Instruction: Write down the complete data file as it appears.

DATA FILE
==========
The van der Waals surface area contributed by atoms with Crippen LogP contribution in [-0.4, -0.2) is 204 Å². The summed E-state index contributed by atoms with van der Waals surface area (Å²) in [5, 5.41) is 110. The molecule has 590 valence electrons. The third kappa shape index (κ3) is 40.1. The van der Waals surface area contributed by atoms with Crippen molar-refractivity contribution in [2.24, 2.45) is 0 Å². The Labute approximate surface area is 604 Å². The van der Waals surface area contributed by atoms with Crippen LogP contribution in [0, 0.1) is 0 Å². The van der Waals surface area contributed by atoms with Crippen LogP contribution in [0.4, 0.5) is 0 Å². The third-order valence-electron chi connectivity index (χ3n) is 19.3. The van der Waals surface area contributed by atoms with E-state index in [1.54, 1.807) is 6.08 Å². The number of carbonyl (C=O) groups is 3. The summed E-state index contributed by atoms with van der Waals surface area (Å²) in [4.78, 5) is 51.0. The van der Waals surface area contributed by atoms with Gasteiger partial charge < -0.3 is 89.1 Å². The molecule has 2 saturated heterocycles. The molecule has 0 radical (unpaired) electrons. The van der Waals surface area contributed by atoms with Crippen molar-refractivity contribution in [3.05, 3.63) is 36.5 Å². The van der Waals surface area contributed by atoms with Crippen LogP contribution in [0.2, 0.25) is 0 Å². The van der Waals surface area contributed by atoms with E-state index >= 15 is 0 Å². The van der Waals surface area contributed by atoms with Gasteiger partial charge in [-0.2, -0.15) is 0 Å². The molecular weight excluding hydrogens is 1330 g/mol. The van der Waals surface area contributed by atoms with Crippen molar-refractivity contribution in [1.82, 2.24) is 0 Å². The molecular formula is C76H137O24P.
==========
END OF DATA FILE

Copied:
The van der Waals surface area contributed by atoms with Crippen LogP contribution in [-0.4, -0.2) is 204 Å². The summed E-state index contributed by atoms with van der Waals surface area (Å²) in [5, 5.41) is 110. The molecule has 590 valence electrons. The third kappa shape index (κ3) is 40.1. The van der Waals surface area contributed by atoms with Crippen molar-refractivity contribution in [2.24, 2.45) is 0 Å². The Labute approximate surface area is 604 Å². The van der Waals surface area contributed by atoms with Crippen LogP contribution in [0, 0.1) is 0 Å². The van der Waals surface area contributed by atoms with Crippen LogP contribution in [0.4, 0.5) is 0 Å². The third-order valence-electron chi connectivity index (χ3n) is 19.3. The van der Waals surface area contributed by atoms with E-state index in [1.54, 1.807) is 6.08 Å². The number of carbonyl (C=O) groups is 3. The summed E-state index contributed by atoms with van der Waals surface area (Å²) in [4.78, 5) is 51.0. The van der Waals surface area contributed by atoms with Gasteiger partial charge < -0.3 is 89.1 Å². The molecule has 2 saturated heterocycles. The molecule has 0 radical (unpaired) electrons. The van der Waals surface area contributed by atoms with Crippen molar-refractivity contribution in [3.05, 3.63) is 36.5 Å². The van der Waals surface area contributed by atoms with Crippen LogP contribution in [0.2, 0.25) is 0 Å². The van der Waals surface area contributed by atoms with E-state index >= 15 is 0 Å². The van der Waals surface area contributed by atoms with Gasteiger partial charge in [-0.2, -0.15) is 0 Å². The molecular weight excluding hydrogens is 1330 g/mol. The van der Waals surface area contributed by atoms with Crippen molar-refractivity contribution in [1.82, 2.24) is 0 Å². The molecular formula is C76H137O24P.